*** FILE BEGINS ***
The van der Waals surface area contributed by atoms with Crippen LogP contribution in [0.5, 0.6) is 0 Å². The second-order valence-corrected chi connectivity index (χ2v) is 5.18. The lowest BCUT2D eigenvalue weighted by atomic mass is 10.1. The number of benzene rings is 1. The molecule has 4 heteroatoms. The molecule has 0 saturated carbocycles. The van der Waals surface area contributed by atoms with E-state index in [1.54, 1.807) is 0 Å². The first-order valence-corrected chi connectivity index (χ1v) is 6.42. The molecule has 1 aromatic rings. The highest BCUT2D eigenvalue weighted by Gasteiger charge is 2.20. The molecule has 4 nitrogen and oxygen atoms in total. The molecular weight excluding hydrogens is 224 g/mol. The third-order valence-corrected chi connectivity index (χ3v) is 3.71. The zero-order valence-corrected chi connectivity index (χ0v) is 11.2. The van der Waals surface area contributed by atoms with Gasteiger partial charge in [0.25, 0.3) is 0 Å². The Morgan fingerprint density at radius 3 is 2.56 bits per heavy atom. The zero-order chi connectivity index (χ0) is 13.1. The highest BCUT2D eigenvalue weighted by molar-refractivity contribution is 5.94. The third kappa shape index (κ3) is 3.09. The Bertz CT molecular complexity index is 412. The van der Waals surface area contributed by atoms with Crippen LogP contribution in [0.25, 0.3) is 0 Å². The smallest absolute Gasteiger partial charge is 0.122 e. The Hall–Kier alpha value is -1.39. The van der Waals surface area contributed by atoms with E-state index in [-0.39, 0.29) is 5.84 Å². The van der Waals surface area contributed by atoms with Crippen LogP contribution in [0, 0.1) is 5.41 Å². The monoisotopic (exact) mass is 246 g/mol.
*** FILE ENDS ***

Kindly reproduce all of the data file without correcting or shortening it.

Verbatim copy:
The van der Waals surface area contributed by atoms with Crippen LogP contribution in [0.5, 0.6) is 0 Å². The second-order valence-corrected chi connectivity index (χ2v) is 5.18. The lowest BCUT2D eigenvalue weighted by atomic mass is 10.1. The number of benzene rings is 1. The molecule has 4 heteroatoms. The molecule has 0 saturated carbocycles. The van der Waals surface area contributed by atoms with E-state index in [1.54, 1.807) is 0 Å². The first-order valence-corrected chi connectivity index (χ1v) is 6.42. The molecule has 1 aromatic rings. The highest BCUT2D eigenvalue weighted by Gasteiger charge is 2.20. The molecule has 4 nitrogen and oxygen atoms in total. The molecular weight excluding hydrogens is 224 g/mol. The third-order valence-corrected chi connectivity index (χ3v) is 3.71. The zero-order valence-corrected chi connectivity index (χ0v) is 11.2. The van der Waals surface area contributed by atoms with Gasteiger partial charge in [0.25, 0.3) is 0 Å². The Morgan fingerprint density at radius 3 is 2.56 bits per heavy atom. The zero-order chi connectivity index (χ0) is 13.1. The highest BCUT2D eigenvalue weighted by molar-refractivity contribution is 5.94. The third kappa shape index (κ3) is 3.09. The Bertz CT molecular complexity index is 412. The van der Waals surface area contributed by atoms with Crippen LogP contribution in [0.25, 0.3) is 0 Å². The smallest absolute Gasteiger partial charge is 0.122 e. The Hall–Kier alpha value is -1.39. The van der Waals surface area contributed by atoms with E-state index in [-0.39, 0.29) is 5.84 Å². The van der Waals surface area contributed by atoms with Crippen LogP contribution in [0, 0.1) is 5.41 Å². The monoisotopic (exact) mass is 246 g/mol.